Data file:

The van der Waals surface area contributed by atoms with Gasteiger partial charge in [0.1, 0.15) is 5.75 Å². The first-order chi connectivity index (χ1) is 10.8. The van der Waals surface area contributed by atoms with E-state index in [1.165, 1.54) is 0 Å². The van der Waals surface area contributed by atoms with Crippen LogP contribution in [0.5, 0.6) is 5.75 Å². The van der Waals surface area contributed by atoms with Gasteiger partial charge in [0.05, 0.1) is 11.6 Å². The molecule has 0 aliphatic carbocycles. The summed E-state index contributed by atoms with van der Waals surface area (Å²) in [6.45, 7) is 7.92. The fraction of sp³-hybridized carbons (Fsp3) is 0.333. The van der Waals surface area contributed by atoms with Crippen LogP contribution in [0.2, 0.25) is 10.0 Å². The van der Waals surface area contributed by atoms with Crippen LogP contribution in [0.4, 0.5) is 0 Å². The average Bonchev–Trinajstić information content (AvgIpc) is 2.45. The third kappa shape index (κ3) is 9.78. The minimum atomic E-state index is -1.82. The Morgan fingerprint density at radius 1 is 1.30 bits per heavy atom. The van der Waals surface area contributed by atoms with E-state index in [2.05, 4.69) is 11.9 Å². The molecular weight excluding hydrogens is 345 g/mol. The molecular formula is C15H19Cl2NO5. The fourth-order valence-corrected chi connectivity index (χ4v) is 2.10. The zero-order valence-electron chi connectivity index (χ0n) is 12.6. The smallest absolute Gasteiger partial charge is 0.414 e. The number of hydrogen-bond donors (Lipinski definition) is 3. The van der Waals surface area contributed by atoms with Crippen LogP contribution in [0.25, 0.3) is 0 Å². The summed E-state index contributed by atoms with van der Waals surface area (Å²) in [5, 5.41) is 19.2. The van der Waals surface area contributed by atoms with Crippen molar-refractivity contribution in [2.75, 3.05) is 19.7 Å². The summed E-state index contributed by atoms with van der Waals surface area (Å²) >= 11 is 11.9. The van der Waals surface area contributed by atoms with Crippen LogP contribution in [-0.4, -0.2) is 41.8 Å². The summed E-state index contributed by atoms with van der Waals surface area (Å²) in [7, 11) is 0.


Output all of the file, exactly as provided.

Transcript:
The van der Waals surface area contributed by atoms with Gasteiger partial charge in [0.1, 0.15) is 5.75 Å². The first-order chi connectivity index (χ1) is 10.8. The van der Waals surface area contributed by atoms with E-state index in [1.165, 1.54) is 0 Å². The van der Waals surface area contributed by atoms with Crippen LogP contribution in [0.5, 0.6) is 5.75 Å². The van der Waals surface area contributed by atoms with Gasteiger partial charge in [0.05, 0.1) is 11.6 Å². The molecule has 0 aliphatic carbocycles. The summed E-state index contributed by atoms with van der Waals surface area (Å²) in [6.45, 7) is 7.92. The fraction of sp³-hybridized carbons (Fsp3) is 0.333. The van der Waals surface area contributed by atoms with Crippen LogP contribution in [0.2, 0.25) is 10.0 Å². The van der Waals surface area contributed by atoms with Crippen LogP contribution in [0.4, 0.5) is 0 Å². The average Bonchev–Trinajstić information content (AvgIpc) is 2.45. The third kappa shape index (κ3) is 9.78. The minimum atomic E-state index is -1.82. The Morgan fingerprint density at radius 1 is 1.30 bits per heavy atom. The van der Waals surface area contributed by atoms with E-state index in [2.05, 4.69) is 11.9 Å². The molecular weight excluding hydrogens is 345 g/mol. The molecular formula is C15H19Cl2NO5. The fourth-order valence-corrected chi connectivity index (χ4v) is 2.10. The zero-order valence-electron chi connectivity index (χ0n) is 12.6. The smallest absolute Gasteiger partial charge is 0.414 e. The number of hydrogen-bond donors (Lipinski definition) is 3. The van der Waals surface area contributed by atoms with Crippen LogP contribution in [0.25, 0.3) is 0 Å². The summed E-state index contributed by atoms with van der Waals surface area (Å²) in [5, 5.41) is 19.2. The van der Waals surface area contributed by atoms with Crippen molar-refractivity contribution in [2.75, 3.05) is 19.7 Å². The summed E-state index contributed by atoms with van der Waals surface area (Å²) >= 11 is 11.9. The van der Waals surface area contributed by atoms with Crippen LogP contribution in [-0.4, -0.2) is 41.8 Å². The summed E-state index contributed by atoms with van der Waals surface area (Å²) in [7, 11) is 0.